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Bible presented at Tartu pastors' conference

  • 2000-02-03
  • By Joseph Enge
At the annual Estonian Evangelical Lutheran Church conference in Tartu last month, a reporter listened in on discussions about a new Bible, the future of the church and notable contributors to Estonian religious life. One pastor bore a heavier cross than others, it seemed, as Joseph Enge reports.

Despite the passage of time, war and occupation, 85-year-old Buchard Lieberg continues to make an impact in Estonia, the country of his birth.

A Baltic-German, Lieberg resides in Germany. In 1939 he was ordained as a Lutheran pastor in Estonia, but he and other Baltic-Germans were evacuated to Poland and Germany during the early months of World War II. He began re-establishing ties with Estonia in the mid-1960s, and since then Lieberg has organized the donation and disbursement of funds and materials worth millions of Deutsche marks. Last year alone, he raised over 2 million kroons ($130,000) in aid to Estonia.

Lieberg continued his work as a Lutheran pastor in Germany after the war, then in 1965, he arranged a visit to Estonia and met up with old friends, one of whom was Jaan Kiivit Sr., the archbishop of the Estonian Evangelical Lutheran Church. Kiivit was archbishop from 1949 to 1967. His son of the same name has been archbishop since 1994.

For the past 35 years, Lieberg has been tireless in his efforts to help Estonia and the church. In Germany he speaks regularly at various congregations to raise awareness and funds to meet Estonia's needs. The amount of aid he has raised over the years reflects his energy and dedication.

Initially, during Soviet times, he brought shoes, clothing and Bibles that were hidden among the baggage of the tour groups he organized from Germany. Even if he was not with a tour group of Baltic-Germans, he was able to get them to cooperate in getting the needed items past the Soviet authorities.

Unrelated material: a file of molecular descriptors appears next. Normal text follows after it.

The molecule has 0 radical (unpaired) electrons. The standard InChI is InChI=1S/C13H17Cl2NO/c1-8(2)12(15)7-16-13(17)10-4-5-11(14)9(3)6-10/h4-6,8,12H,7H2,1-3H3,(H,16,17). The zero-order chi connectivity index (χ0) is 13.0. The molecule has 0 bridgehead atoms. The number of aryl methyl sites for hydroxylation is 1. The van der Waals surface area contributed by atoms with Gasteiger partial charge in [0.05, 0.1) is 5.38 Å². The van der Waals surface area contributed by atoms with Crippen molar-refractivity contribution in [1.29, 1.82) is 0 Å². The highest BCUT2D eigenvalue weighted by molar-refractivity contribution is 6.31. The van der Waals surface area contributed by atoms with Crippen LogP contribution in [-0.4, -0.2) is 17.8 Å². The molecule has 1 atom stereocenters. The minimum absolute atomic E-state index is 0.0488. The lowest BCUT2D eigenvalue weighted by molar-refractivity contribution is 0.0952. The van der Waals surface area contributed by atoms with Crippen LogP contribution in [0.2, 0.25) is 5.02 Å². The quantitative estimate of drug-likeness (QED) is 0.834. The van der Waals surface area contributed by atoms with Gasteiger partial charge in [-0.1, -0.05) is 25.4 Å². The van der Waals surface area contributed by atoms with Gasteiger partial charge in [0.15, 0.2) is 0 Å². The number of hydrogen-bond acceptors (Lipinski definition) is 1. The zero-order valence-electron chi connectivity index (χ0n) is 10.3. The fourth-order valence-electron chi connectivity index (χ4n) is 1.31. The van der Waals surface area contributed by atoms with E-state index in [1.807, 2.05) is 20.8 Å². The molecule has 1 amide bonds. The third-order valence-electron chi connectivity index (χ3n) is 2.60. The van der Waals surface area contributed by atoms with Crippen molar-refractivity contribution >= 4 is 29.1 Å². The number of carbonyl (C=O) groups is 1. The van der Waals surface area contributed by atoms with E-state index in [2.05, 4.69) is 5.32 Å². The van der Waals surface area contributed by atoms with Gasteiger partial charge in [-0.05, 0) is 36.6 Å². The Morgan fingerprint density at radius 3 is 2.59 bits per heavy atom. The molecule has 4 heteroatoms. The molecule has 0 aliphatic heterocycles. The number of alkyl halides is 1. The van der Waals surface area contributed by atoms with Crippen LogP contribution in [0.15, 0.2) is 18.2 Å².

Lieberg also traveled to many of the other former Soviet republics to see how he could help the German minorities living there. Whether in Kazakhstan or Turkmenistan, he sometimes used a creative method to discover if there might be some Germans living there with a local parish who needed help. Lieberg would have an accompanying friend call to him from across the market, and he would respond. This German conversation would at times catch the attention of a curious German-speaking resident who could then direct them to a local Lutheran parish and German community.

Lieberg has done much to help the Estonian medical community as well. He would visit with the doctors and hospitals in Estonia to discover how he could be of assistance. In Germany he would find the needed equipment. As German hospitals replaced equipment, he would secure mammogram machines, hospital beds, and other items to be shipped in bulk by truck to Estonia.

After spending time at the rural parishes in Viru County and discovering the pastoral dependence on farming for income, he obtained the necessary donations to purchase a tractor for each of the ten congregations there.

When not raising funds or buying equipment in Germany, he spends a great deal of time visiting and getting to know the people and pastors in his former country. The Archbishop of the Estonian Evangelical Church Jaan Kiivit Jr. has been quoted as saying of Lieberg, "Nobody in the world knows as much about the parishes in Estonia as he."

Lieberg's good friend and fellow Baltic-German pastor, Jorn Schneider, estimates that Lieberg personally knew 80 percent of the pastors in Estonia simultaneously. Schneider believes that this percentage has dropped in recent years though as a number of new young pastors have been ordained.

To get a personal sense of the obstacles and needs in the parishes, Lieberg stays several days with them to see how he can be of help. He gets to know the people of the parishes well and can report in great detail to the German donors how and where the assistance is required.

Lieberg's most recent visit to Estonia was last October. Still in good health, Lieberg shared equally in driving the distance from Germany with Schneider. He has asked Schneider to keep up the work and relationships in Estonia. Schneider has agreed, but admits it is a daunting task.

Schneider attended the annual Estonian Evangelical Lutheran Church conference on Jan. 25 and Jan. 26. This allowed him an opportunity to expand and establish his own personal contacts. Lieberg will return to visit Estonia this summer. His dedication and work prove that although the times and governments may change, the efforts of individuals and bonds among people are more lasting.